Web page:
Then again, did you expect it to be anything different? If you have any bit of princess or prince inside you, then you may have some difficulties adjusting to life on Mars. Of course, astronauts happily forego life’s little pleasures in favour of the advancements that space travel can bring about. Of course, it is still worth a discussion. No longer will you get to enjoy a fresh dinner; your dinner will consist of freeze-dried meat, powdered cheese or canned tuna because everything has to be able to last on a shelf - at least that’s what happened for those who partook in the Mars simulation experiment. The only fresh vegetables were ones that people grew themselves, meaning they were limited. There is also talk that NASA may be developing an entirely vegan menu.
8 The Atmosphere Could Kill You
7 Major Sleeping Problems
6 You'll Never Be Alone (And Can Never Leave)
Aside from the challenge of boredom and monotony of living in the dome (which we will get to), the third challenge that seemed to arise in NASA’s year long Mars simulation experiment was living in a tight space with other people. Further, although the distractions that typically cause humans to procrastinate were eliminated in the Mars experiment, other people became distractions. The team hardly ever felt alone; to do that, they had to wear earplugs. Indeed, living on Mars may be an introvert’s worst nightmare.
5 Your Constant Battle With Boredom
4 You May Not Ever Skype Again
3 Sexual Relations Would Be Awkward
When it comes to the topic of sex in space, it has been little studied (actually, not all, at least according to NASA). NASA insists that nothing of that nature actually happens in space. But that's probably because they have been short term missions. If people are going to live on Mars for years at a time, and even permanently if the Mars One project has its way, it is an issue that needs to be addressed immediately. While Mars One insists that they don't want their colonists to reproduce, will birth control actually work in space when women's hormones are going to be crazy? Indeed, the topic of sexual health, contraception and pregnancy need to be studied in more detail.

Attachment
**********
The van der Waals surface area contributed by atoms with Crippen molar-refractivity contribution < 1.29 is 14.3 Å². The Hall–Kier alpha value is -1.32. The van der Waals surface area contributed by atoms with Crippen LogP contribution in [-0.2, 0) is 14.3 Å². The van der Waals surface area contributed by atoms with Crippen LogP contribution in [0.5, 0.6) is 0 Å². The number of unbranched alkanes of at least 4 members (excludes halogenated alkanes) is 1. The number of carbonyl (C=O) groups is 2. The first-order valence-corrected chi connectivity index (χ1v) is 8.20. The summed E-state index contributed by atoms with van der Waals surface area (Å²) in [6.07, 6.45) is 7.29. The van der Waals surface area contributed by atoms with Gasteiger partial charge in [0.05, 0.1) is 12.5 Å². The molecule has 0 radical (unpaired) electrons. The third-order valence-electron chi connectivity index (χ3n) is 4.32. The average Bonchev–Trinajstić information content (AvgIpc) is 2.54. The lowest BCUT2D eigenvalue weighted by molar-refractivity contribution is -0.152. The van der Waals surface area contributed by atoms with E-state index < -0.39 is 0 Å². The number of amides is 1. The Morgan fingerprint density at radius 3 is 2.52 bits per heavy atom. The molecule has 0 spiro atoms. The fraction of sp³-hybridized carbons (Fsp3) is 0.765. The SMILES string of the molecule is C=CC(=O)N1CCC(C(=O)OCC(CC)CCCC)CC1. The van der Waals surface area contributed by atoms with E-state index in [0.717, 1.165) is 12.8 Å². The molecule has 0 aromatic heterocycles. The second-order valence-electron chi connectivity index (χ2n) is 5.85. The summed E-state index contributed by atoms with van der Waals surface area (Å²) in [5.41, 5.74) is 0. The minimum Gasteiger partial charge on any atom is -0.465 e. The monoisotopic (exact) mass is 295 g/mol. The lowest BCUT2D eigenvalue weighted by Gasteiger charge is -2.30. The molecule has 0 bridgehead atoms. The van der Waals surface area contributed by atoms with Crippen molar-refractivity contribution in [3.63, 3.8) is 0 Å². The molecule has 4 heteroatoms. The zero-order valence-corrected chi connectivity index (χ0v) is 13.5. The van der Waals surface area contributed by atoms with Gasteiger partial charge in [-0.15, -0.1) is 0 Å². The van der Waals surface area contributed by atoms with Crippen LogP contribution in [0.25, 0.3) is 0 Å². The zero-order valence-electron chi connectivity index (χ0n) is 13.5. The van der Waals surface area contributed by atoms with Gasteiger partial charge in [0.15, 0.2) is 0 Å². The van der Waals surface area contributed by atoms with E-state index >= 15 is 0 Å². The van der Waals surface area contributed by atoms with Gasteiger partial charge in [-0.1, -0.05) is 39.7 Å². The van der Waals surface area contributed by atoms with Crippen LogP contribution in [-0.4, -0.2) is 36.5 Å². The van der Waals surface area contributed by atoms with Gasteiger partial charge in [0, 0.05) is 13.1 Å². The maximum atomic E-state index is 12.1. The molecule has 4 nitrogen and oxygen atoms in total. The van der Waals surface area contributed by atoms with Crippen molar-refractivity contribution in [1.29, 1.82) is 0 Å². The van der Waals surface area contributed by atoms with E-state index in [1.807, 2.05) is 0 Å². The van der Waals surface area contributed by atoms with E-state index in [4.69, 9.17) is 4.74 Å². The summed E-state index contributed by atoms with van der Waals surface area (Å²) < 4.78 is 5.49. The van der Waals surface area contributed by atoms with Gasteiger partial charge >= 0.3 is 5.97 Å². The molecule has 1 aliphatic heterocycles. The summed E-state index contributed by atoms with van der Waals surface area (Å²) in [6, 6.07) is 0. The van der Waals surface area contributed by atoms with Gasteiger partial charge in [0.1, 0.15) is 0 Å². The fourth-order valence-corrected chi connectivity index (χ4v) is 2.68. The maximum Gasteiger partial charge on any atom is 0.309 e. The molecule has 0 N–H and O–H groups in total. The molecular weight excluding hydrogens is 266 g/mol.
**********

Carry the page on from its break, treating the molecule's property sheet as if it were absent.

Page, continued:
2 You Might Find Extraterrestrial Life
1 You May Already Be A Martian
Men are from Mars and women are from Venus? Actually, both men and women may be from Mars! While this entry isn’t exactly about life on Mars, the theory is so mind blowing that it deserves a discussion. Pieces of Mars in the form of meteorites have actually landed on Earth at various points in time, including in the Antarctic and Egypt - a total of 121 Martian meteorites in total. This suggests that microbial organisms (i.e. life) could have been transferred between Mars and Earth and that, well, we could very well be the Martians! Mind blowing, right? This is called the panspermia theory. Obviously, the organisms would have had to withstood freezing temperatures and a range of other harsh conditions, but the theory is an interesting one regardless. The fact that Mars used to be able to support life back in its early history suggests that this theory may hold some truth.
Sources: CNN, <span style="font-weight: 400;">HuffingtonPost, NatGeo, </span><span style="font-weight: 400;">NPR, </span><span style="font-weight: 400;">Physics, </span><span style="font-weight: 400;">ScienceAlert, </span><span style="font-weight: 400;">UniverseToday </span>